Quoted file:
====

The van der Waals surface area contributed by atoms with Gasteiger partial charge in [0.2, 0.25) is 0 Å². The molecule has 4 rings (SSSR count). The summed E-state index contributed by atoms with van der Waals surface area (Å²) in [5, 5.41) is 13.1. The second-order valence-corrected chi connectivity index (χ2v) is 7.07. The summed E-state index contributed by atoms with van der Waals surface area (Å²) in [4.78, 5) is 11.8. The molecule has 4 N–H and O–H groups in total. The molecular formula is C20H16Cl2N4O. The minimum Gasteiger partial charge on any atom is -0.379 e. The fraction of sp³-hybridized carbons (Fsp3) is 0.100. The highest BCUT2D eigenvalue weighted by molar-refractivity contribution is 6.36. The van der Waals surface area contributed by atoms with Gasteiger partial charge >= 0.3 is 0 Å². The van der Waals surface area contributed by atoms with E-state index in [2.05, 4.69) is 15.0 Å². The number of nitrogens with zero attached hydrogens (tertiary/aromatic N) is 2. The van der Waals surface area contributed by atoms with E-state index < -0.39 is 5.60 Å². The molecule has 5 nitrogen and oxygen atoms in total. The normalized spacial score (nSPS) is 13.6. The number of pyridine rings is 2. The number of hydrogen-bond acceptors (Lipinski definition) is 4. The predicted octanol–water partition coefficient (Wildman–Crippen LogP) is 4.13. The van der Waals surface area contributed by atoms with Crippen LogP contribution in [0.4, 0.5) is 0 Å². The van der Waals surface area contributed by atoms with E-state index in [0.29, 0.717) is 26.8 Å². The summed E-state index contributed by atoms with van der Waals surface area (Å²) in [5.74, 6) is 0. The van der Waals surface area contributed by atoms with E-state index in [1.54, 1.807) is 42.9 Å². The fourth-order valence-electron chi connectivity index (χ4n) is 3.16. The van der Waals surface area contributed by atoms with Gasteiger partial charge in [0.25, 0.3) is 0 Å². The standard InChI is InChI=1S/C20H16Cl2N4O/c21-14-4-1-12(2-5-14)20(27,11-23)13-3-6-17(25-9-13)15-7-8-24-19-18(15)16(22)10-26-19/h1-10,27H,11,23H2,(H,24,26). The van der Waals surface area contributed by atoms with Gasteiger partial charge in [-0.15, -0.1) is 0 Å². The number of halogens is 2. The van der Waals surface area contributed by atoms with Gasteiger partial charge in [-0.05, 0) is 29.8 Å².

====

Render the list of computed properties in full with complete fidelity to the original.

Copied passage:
The van der Waals surface area contributed by atoms with Gasteiger partial charge in [0.2, 0.25) is 0 Å². The molecule has 4 rings (SSSR count). The summed E-state index contributed by atoms with van der Waals surface area (Å²) in [5, 5.41) is 13.1. The second-order valence-corrected chi connectivity index (χ2v) is 7.07. The summed E-state index contributed by atoms with van der Waals surface area (Å²) in [4.78, 5) is 11.8. The molecule has 4 N–H and O–H groups in total. The molecular formula is C20H16Cl2N4O. The minimum Gasteiger partial charge on any atom is -0.379 e. The fraction of sp³-hybridized carbons (Fsp3) is 0.100. The highest BCUT2D eigenvalue weighted by molar-refractivity contribution is 6.36. The van der Waals surface area contributed by atoms with Gasteiger partial charge >= 0.3 is 0 Å². The van der Waals surface area contributed by atoms with E-state index in [2.05, 4.69) is 15.0 Å². The number of nitrogens with zero attached hydrogens (tertiary/aromatic N) is 2. The van der Waals surface area contributed by atoms with E-state index < -0.39 is 5.60 Å². The molecule has 5 nitrogen and oxygen atoms in total. The normalized spacial score (nSPS) is 13.6. The number of pyridine rings is 2. The number of hydrogen-bond acceptors (Lipinski definition) is 4. The predicted octanol–water partition coefficient (Wildman–Crippen LogP) is 4.13. The van der Waals surface area contributed by atoms with Crippen LogP contribution in [0.4, 0.5) is 0 Å². The van der Waals surface area contributed by atoms with E-state index in [0.29, 0.717) is 26.8 Å². The summed E-state index contributed by atoms with van der Waals surface area (Å²) in [5.74, 6) is 0. The van der Waals surface area contributed by atoms with E-state index in [1.54, 1.807) is 42.9 Å². The fourth-order valence-electron chi connectivity index (χ4n) is 3.16. The van der Waals surface area contributed by atoms with Gasteiger partial charge in [0.25, 0.3) is 0 Å². The standard InChI is InChI=1S/C20H16Cl2N4O/c21-14-4-1-12(2-5-14)20(27,11-23)13-3-6-17(25-9-13)15-7-8-24-19-18(15)16(22)10-26-19/h1-10,27H,11,23H2,(H,24,26). The van der Waals surface area contributed by atoms with Gasteiger partial charge in [-0.15, -0.1) is 0 Å². The number of halogens is 2. The van der Waals surface area contributed by atoms with Gasteiger partial charge in [-0.05, 0) is 29.8 Å².